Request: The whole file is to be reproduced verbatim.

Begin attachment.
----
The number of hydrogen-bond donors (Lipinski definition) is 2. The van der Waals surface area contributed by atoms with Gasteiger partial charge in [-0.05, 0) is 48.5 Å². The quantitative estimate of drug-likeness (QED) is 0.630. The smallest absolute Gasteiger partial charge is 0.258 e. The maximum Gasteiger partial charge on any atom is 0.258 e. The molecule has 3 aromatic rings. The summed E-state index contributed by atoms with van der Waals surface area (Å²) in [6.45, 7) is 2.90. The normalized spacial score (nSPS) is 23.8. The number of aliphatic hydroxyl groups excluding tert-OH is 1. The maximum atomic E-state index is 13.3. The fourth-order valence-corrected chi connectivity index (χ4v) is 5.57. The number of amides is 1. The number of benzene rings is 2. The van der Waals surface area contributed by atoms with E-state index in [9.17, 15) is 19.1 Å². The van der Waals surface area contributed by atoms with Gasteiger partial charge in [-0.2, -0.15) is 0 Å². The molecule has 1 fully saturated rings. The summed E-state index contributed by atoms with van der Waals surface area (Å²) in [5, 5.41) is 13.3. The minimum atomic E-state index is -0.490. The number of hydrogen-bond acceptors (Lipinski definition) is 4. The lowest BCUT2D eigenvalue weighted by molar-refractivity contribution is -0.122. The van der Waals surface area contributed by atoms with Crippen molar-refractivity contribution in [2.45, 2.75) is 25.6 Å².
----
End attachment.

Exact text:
The number of hydrogen-bond donors (Lipinski definition) is 2. The van der Waals surface area contributed by atoms with Gasteiger partial charge in [-0.05, 0) is 48.5 Å². The quantitative estimate of drug-likeness (QED) is 0.630. The smallest absolute Gasteiger partial charge is 0.258 e. The maximum Gasteiger partial charge on any atom is 0.258 e. The molecule has 3 aromatic rings. The summed E-state index contributed by atoms with van der Waals surface area (Å²) in [6.45, 7) is 2.90. The normalized spacial score (nSPS) is 23.8. The number of aliphatic hydroxyl groups excluding tert-OH is 1. The maximum atomic E-state index is 13.3. The fourth-order valence-corrected chi connectivity index (χ4v) is 5.57. The number of amides is 1. The number of benzene rings is 2. The van der Waals surface area contributed by atoms with E-state index in [9.17, 15) is 19.1 Å². The van der Waals surface area contributed by atoms with Gasteiger partial charge in [-0.2, -0.15) is 0 Å². The molecule has 1 fully saturated rings. The summed E-state index contributed by atoms with van der Waals surface area (Å²) in [5, 5.41) is 13.3. The minimum atomic E-state index is -0.490. The number of hydrogen-bond acceptors (Lipinski definition) is 4. The lowest BCUT2D eigenvalue weighted by molar-refractivity contribution is -0.122. The van der Waals surface area contributed by atoms with Crippen molar-refractivity contribution in [2.45, 2.75) is 25.6 Å².